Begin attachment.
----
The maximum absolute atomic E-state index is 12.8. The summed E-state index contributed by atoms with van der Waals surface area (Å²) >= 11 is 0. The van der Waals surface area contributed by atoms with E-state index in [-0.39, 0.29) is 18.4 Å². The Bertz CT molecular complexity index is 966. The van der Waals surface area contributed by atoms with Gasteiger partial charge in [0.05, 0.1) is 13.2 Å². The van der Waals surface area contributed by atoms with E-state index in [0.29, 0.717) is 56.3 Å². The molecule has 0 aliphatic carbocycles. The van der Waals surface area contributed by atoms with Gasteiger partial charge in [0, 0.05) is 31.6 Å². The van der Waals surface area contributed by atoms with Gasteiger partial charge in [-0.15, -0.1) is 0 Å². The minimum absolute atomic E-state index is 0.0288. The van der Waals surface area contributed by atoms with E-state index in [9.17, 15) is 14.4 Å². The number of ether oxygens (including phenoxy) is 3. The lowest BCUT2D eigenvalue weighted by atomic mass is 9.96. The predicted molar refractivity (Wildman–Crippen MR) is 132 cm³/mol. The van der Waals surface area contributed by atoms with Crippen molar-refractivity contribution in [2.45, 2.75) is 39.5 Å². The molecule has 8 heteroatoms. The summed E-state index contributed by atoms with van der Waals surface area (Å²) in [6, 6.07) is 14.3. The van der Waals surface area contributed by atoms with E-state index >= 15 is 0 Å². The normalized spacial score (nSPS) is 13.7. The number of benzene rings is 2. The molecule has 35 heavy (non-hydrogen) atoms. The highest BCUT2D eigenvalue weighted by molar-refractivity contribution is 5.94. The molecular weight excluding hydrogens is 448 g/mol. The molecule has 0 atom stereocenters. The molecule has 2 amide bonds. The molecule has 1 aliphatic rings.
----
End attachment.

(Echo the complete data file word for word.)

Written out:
The maximum absolute atomic E-state index is 12.8. The summed E-state index contributed by atoms with van der Waals surface area (Å²) >= 11 is 0. The van der Waals surface area contributed by atoms with E-state index in [-0.39, 0.29) is 18.4 Å². The Bertz CT molecular complexity index is 966. The van der Waals surface area contributed by atoms with Gasteiger partial charge in [0.05, 0.1) is 13.2 Å². The van der Waals surface area contributed by atoms with E-state index in [0.29, 0.717) is 56.3 Å². The molecule has 0 aliphatic carbocycles. The van der Waals surface area contributed by atoms with Gasteiger partial charge in [0, 0.05) is 31.6 Å². The van der Waals surface area contributed by atoms with Gasteiger partial charge in [-0.15, -0.1) is 0 Å². The minimum absolute atomic E-state index is 0.0288. The van der Waals surface area contributed by atoms with E-state index in [9.17, 15) is 14.4 Å². The number of ether oxygens (including phenoxy) is 3. The lowest BCUT2D eigenvalue weighted by atomic mass is 9.96. The predicted molar refractivity (Wildman–Crippen MR) is 132 cm³/mol. The van der Waals surface area contributed by atoms with Crippen molar-refractivity contribution in [2.45, 2.75) is 39.5 Å². The molecule has 8 heteroatoms. The summed E-state index contributed by atoms with van der Waals surface area (Å²) in [6, 6.07) is 14.3. The van der Waals surface area contributed by atoms with E-state index >= 15 is 0 Å². The normalized spacial score (nSPS) is 13.7. The number of benzene rings is 2. The molecule has 35 heavy (non-hydrogen) atoms. The highest BCUT2D eigenvalue weighted by molar-refractivity contribution is 5.94. The molecular weight excluding hydrogens is 448 g/mol. The molecule has 0 atom stereocenters. The molecule has 2 amide bonds. The molecule has 1 aliphatic rings.